no knowledge of what names and dates were in the reports." Wilson had to 
admit he had misspoken.

That inaccuracy was not central to Wilson's claims about Niger, but his 
critics have used it to cast doubt on his veracity about more important 
questions, such as whether his wife recommended him for the 2002 trip, as 
administration officials charged in the conversations with reporters that 
special counsel Patrick J. Fitzgerald is now probing. Wilson has maintained 
that Plame was merely "a conduit," telling CNN last year that "her 
supervisors asked her to contact me."

But the Senate committee found that "interviews and documents provided to 
the committee indicate that his wife . . . suggested his name for the 
trip." The committee also noted a memorandum from Plame saying Wilson "has 
good relations" with Niger officials who "could possibly shed light on this 
sort of activity." In addition, notes on a State Department document 
surmised that Plame "had the idea to dispatch him" to Niger.

The CIA has always said, however, that Plame's superiors chose Wilson for 
the Niger trip and she only relayed their decision.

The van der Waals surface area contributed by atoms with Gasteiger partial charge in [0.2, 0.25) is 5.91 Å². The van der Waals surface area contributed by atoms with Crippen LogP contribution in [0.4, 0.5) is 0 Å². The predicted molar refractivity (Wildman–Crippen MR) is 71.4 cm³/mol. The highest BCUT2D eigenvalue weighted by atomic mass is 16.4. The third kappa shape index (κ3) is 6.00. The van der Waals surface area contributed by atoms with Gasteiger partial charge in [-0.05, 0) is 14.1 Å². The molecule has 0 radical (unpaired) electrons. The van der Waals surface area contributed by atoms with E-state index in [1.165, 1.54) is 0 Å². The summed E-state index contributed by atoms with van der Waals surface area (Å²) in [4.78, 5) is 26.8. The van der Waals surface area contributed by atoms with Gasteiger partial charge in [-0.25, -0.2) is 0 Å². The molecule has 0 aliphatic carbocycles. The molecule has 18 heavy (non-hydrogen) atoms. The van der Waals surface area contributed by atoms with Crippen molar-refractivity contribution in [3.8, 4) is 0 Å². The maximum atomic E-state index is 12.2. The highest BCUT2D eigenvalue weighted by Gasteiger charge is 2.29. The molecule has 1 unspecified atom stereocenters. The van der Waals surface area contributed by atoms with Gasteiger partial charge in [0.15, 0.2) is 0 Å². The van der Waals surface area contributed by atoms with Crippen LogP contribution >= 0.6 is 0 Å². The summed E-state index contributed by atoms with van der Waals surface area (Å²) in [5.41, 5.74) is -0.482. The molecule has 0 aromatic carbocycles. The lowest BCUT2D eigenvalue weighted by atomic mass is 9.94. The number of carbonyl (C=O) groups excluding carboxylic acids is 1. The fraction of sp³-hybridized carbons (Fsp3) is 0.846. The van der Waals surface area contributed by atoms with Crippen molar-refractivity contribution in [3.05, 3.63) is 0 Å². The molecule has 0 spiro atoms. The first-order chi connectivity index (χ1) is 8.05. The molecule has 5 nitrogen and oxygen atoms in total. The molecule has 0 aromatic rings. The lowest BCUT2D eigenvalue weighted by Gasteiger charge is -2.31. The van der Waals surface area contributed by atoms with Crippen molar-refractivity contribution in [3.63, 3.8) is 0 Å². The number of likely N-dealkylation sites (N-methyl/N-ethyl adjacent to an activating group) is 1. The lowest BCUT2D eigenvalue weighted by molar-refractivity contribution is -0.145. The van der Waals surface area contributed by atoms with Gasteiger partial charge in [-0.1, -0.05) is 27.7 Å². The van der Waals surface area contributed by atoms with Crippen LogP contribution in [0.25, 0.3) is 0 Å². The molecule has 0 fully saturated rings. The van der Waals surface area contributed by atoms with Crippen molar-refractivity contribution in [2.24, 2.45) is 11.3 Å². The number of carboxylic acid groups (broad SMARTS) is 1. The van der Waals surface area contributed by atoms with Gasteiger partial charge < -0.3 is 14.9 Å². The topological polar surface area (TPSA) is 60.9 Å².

Wilson also mistakenly assumed that his report would get more widespread 
notice in the administration than it apparently did. He wrote that he 
believed "a specific answer from the agency to the office of the vice 
president" had probably taken place, perhaps orally.

But this apparently never occurred. Former CIA director George J. Tenet has 
said that "we did not brief it to the president, vice president or other 
senior administration officials." Instead his report, without identifying 
Wilson as the source, was sent in a routine intelligence paper that had 
wide circulation in the White House and the rest of the intelligence 
community but had little impact because it supported other, earlier 
refutations of the Niger intelligence.

Wilson also had charged that his report on Niger clearly debunked the claim 
about Iraqi uranium purchases. He told NBC in 2004: "This government knew 
that there was nothing to these allegations." But the Senate committee said 
his findings were ambiguous. Tenet said Wilson's report "did not resolve" 
the matter.

On another item of dispute -- whether Vice President Cheney's office 
inspired the Wilson trip to Niger -- Wilson had said the CIA told him he 
was being sent to Niger so they could "provide a response to the vice 
president's office," which wanted more information on the report that Iraq 
was seeking uranium there. Tenet said the CIA's counterproliferation 
experts sent Wilson "on their own initiative."

Wilson said in a recent interview: "I never said the vice president sent me 
or ordered me sent."